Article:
Firstly when a so called science paper alleges bias and political activism and without any evidence it deserves to be rubbish binned pretty fast.

    However looking at the claims on hurricane intensity. The paper criticises the maths used in a study by Emanuel on hurricane intensity. Its just one paper and obviously a scientist will look deeply for evidence of increased intensity, there’s nothing inherently wrong in that. It will be judged on its merits and methods.

    However its only one paper out of many studies of hurricanes, and different research agencies have found different results on hurricane intensity. The IPCC looks at a range of studies before reaching conclusions.

    Munchi implies “the validity of agw warming may be in question” from his research yet he bases this on just one paper on hurricane intensity so Munchi is guilty of “cherry picking”. He should be looking at a wide range of research and see what it adds up to.

    Regarding sea level rise, the main criticism appears to be selection only satellite data. But there’s nothing sinister in this because its known the tidal data is less accurate. So this is not circular reasoning.

    Munchi also bases his conclusions on one paper on sea level rise only by Jevrijeva, so is again guilty of cherrypicking himself.

    Regarding sources of atmospheric C02. This shows his lack of understanding of the climate issue. Sure there are uncertainties in the flows, but theres a lot of evidence that extra atmospheric CO2 has fossil fuel origins and no compelling alternative explanation, and you have to consider this “as well” as uncertainties. I’m not a climate scientist or statistician, more of an educated lay person and it should be obvious to someone like Munchin.

    I think there’s a lot of circular reasoning, cherrypicking and confirmation bias and veiled political motives in Munchins own research paper!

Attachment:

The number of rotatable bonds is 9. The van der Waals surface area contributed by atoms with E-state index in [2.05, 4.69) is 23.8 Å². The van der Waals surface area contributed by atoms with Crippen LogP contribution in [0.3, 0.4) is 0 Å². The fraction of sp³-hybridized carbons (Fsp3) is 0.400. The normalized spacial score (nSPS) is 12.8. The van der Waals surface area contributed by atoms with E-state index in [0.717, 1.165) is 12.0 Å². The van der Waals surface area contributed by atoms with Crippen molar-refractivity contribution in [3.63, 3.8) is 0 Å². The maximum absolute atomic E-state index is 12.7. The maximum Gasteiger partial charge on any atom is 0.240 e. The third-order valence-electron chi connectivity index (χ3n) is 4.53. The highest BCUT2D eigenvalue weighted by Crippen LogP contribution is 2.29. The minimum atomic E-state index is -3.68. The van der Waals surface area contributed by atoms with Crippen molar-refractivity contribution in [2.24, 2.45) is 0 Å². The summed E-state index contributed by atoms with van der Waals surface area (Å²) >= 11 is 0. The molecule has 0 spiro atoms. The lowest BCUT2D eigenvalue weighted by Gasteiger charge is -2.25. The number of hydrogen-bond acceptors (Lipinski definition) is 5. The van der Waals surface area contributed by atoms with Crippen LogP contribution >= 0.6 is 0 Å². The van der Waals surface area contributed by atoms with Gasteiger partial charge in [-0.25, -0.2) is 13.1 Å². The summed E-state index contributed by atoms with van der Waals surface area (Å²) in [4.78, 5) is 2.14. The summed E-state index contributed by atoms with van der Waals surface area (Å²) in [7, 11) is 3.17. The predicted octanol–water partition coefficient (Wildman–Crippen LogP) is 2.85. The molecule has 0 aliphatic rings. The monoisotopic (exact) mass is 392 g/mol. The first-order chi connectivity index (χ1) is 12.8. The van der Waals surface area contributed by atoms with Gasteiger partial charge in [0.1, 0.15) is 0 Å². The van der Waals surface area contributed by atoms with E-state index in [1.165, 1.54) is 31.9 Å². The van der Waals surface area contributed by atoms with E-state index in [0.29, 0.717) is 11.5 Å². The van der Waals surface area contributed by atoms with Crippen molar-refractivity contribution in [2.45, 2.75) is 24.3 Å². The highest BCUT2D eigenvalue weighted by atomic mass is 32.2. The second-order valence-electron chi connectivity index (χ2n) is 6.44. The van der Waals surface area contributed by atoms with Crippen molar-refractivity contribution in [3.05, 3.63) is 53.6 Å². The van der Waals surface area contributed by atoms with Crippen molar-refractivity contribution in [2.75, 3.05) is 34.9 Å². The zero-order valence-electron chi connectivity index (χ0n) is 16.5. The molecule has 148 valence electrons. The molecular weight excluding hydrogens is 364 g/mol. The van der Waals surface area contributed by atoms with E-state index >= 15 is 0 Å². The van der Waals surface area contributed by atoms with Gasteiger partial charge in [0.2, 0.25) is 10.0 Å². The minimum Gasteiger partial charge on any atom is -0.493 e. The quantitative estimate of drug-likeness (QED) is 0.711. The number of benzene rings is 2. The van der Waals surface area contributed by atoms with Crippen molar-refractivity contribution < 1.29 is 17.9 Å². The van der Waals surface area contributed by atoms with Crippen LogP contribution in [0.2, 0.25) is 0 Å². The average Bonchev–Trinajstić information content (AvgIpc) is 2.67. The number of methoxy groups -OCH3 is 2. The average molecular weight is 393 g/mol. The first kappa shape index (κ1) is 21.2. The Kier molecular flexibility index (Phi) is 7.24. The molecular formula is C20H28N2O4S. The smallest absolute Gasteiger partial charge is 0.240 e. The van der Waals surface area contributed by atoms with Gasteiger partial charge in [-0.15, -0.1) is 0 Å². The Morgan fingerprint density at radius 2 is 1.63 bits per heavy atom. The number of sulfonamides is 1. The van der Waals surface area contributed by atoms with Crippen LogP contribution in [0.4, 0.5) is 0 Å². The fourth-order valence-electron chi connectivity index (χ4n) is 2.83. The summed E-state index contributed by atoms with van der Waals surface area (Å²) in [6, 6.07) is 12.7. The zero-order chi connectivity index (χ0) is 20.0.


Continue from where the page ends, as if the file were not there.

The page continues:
14. 164
    Thomas says:

    New AGW/CC Science (and Impacts) Paper – Agronomy 2018, 8, 25. Pg 3 of 27

    California USA – 3.2. Temperature
    Climate change is often exemplified by increased temperature. However, variability in temperature is one of the primary factors affecting agriculture, forestry, water supplies, and human and ecosystem health [6]. Figure 1a shows how the global temperature has increased by 1.4◦C since1880 [7], whereas Figure 1b depicts the temperature variation in the state as compared to that of global temperatures. The rate of increase in minimum temperatures is greater than that of the mean or maximum temperatures [8]. Hansen et al. [9] characterized temperature increases in California from the past century, especially after 1975, using increments in mean temperature of about 1.2–2.2◦C [10].

    […]

    Figure 2 displays annual maximum temperature projections until the end of the century (2100) based on observations from 1950 to 2005, employing two Representative Concentration Pathways scenarios (RCP4.5, left and RCP 8.5, right) [13]. These annual values are derived from four climate models: […]

    https://assets.documentcloud.org/documents/4405251/Agronomy-08-00025.pdf

  15. 165
    Thomas says:

    153 nigelj, if you have any other similar papers/refs that you found ‘enlightening/useful’ would you mind dumping them into FR as you go about your business please. No rush, a long term project I am compiling for the public. thx thomas the tongue-tied :)

  16. 166
    Thomas says:

    What is the Forced Responses section on RC for?
    Quote: “This month’s open thread on responses to climate change (politics, adaptation, mitigation etc.). Please stay focused on the overall topic.

    To some posters here on RC this is opined to be “non-climatological”
    Oh really? How nice!

    But is that even a genuine word? I can’t remember off the top of my head, so let us check that to be absolutely certain if it is and what it might mean in English and in Scientific circles.

    Apparently yes, it is a ‘word.’

    Definition of climatological in English:
    adjective ‘climatological’ – See climatology
    https://en.oxforddictionaries.com/definition/climatological

    Oh, ok then.
    Definition of climatology in English:
    noun ‘climatology’ The scientific study of climate.
    https://en.oxforddictionaries.com/definition/climatology

    Oh, ok then. What’s the scientific study of climate all about?

    ANU Course – Climatology
    An undergraduate course offered by the Fenner School of Environment and Society.
    http://programsandcourses.anu.edu.au/course/ENVS3013